'America' Review: Full-Throated Defense of U.S. in Time for the Fourth
America is like a Fourth of July sparkler held high in the night air. It's dazzling in its defense of this nation and patriotic to the core.
The docudrama, the second feature from the team behind 2016: Obama's America, finds the filmmakers expanding their scope to include the nation's past, present and future.
Sound ambitious? Oh, it is. America's willingness to take on so many liberal memes is commendable, but a sharper focus would have hit harder.
As it is, the film introduces arguments rarely acknowledged on screens big or small, reminds us of the selective outrage performed by far-left "heroes" and trumpets America as a noble idea. The latter point is delivered by a rock legend in a way that should get patriots cheering.
Dinesh D'Souza once more takes on a multitude of tasks, from co-writing and co-directing to personally guiding us on the film's journey. We start on a Revolutionary War battlefield, one in which George Washington is shot and killed. Could that shot have silenced America?
More importantly, would that please some of the far left who contend this country is a black stain on the world?
We then turn to America's most vocal critics who trot out the standard attacks. The country began with genocide and theft, and its capitalist system creates an unfair system of "haves" and have nots." We briefly see disgraced professor Ward Churchill, progressive icon Noam Chomsky and others detailing their claims against the country.
Churchill doesn't blink when he says America deserves a nuclear strike, one akin to what should have hit Germany at the start of the Second World War had the weapon been ready at the time. If you'd like to look into the black heart of the far left, there's as ugly a snap shot as you might find.
Conservatives will be squirming in their seats during this segment, but D'Souza lets his interview subjects have their say.
"We can’t just dismiss [them] with chants of liberty freedom and rah rah rah," the avuncular D'Souza cautions. He then takes each charge on in efficient fashion. The Sioux Indians who decry how America usurped their land pulled off a similar move to those who previously held it. It's part of the conquest ethic that hardly began with those early Americans. This country fought a war to abolish slavery, and the inhuman practice was hardly an American-only problem.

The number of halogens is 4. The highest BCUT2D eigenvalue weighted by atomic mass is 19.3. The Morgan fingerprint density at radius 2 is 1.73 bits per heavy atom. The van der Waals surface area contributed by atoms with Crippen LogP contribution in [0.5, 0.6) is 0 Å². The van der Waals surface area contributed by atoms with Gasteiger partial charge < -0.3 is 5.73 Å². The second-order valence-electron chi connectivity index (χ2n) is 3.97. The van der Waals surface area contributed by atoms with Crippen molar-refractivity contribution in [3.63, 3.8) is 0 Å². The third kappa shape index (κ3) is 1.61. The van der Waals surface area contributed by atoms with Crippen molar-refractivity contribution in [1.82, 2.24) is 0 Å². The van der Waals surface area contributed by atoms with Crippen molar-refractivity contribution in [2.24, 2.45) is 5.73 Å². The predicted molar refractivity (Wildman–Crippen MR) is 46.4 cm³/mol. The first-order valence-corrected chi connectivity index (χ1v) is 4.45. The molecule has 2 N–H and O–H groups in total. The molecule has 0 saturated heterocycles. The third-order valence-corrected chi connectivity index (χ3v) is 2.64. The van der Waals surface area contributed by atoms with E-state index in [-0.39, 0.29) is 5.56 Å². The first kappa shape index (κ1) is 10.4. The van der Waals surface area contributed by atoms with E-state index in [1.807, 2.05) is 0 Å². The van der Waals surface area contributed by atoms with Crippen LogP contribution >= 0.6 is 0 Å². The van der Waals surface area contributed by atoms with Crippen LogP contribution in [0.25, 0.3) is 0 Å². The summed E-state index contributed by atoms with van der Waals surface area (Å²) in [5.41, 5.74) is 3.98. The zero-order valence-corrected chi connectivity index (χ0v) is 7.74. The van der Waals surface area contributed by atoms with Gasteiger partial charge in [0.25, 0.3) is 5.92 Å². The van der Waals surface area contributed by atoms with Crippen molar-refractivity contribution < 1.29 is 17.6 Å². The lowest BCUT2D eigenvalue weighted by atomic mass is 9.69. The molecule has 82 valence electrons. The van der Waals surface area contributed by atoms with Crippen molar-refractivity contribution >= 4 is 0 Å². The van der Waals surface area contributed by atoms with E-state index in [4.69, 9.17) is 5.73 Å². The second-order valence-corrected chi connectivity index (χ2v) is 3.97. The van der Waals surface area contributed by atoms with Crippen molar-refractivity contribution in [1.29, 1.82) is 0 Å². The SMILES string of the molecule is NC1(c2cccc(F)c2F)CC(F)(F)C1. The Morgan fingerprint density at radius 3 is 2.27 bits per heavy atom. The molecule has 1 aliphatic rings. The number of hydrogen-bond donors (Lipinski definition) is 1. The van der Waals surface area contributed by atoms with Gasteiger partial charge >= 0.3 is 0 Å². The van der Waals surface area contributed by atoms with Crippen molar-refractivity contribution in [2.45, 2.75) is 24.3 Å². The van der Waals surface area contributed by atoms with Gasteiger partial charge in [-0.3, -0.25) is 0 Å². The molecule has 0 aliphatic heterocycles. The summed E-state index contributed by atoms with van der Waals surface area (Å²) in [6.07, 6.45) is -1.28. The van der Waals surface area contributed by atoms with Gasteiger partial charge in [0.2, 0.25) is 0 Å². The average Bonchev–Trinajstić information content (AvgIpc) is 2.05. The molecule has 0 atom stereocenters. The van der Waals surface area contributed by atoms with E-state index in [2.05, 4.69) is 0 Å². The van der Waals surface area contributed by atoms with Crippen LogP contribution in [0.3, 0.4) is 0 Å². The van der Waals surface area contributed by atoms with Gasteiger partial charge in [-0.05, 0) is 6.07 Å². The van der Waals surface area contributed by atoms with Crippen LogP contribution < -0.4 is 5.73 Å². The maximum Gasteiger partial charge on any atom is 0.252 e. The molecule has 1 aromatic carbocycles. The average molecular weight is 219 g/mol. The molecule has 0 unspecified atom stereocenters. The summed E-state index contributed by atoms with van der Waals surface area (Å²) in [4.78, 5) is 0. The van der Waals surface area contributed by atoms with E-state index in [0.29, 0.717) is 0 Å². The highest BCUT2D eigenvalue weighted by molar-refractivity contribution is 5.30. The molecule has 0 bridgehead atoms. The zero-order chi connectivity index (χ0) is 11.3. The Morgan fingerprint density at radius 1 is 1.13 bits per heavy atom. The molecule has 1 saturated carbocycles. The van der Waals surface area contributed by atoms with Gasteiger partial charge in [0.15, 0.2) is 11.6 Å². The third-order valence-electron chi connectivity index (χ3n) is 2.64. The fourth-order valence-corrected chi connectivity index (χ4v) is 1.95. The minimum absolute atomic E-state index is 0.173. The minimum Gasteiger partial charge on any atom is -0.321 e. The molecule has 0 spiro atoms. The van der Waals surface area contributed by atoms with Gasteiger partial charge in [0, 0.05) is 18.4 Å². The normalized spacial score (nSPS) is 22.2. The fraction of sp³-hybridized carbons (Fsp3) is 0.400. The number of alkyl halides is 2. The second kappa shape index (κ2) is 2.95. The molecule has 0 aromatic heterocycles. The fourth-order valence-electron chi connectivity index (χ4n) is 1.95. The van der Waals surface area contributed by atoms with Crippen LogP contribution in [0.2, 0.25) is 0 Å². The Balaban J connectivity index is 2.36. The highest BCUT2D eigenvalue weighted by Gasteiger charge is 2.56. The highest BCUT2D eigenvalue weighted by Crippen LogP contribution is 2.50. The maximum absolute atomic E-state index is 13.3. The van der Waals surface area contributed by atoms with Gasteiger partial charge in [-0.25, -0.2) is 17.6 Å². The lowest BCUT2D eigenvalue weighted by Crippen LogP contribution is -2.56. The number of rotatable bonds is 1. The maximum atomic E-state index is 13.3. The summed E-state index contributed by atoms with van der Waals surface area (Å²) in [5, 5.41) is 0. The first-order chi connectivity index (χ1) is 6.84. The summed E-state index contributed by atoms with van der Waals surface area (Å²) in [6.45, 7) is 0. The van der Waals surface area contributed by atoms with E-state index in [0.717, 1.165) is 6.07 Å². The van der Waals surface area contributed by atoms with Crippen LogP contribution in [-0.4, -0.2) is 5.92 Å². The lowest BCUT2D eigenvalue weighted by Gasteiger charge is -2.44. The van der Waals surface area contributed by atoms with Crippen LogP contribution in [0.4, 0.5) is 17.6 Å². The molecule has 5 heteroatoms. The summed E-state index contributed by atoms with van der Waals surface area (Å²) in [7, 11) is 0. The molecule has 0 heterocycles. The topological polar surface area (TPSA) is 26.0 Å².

And so America goes, giving context to some of the country's sins in a fashion rarely heard in popular culture. Each rebuttal needs more time, more explanation, but for those weaned on Howard Zinn's A People's History of the United States it will be eye opening.
The anti-American attacks speak to a bigger issue.
"Zinn wants a narrative of American shame. That’s why he leaves these stories out," D'Souza says of the broader history presented in the film. He's right, of course, and it's here where audiences will pine for more material.
The film uses historical re-enactments to add visual panache and provide content markers. While handsomely staged, the device isn't fully successful. And the shift from the robust U.S. defense dominating the film's running time to modern issues like the IRS targeting conservatives isn't integrated into the narrative until the rousing final scenes.
Perhaps the most stirring moment comes from a singer, one able to see the country both up close and far away. U2 lead singer Bono of Ireland is seen addressing a group about America the country and, more importantly, the idea.
"Great Britain's a great country, but it's not an idea ... that's how we see [America] around the world, one of the greatest ideas in human history."
America the movie is a good idea, and one long overdue. It's imperfect, much like the country itself, but its mission of defending a nation under assault from within is valiant to the core.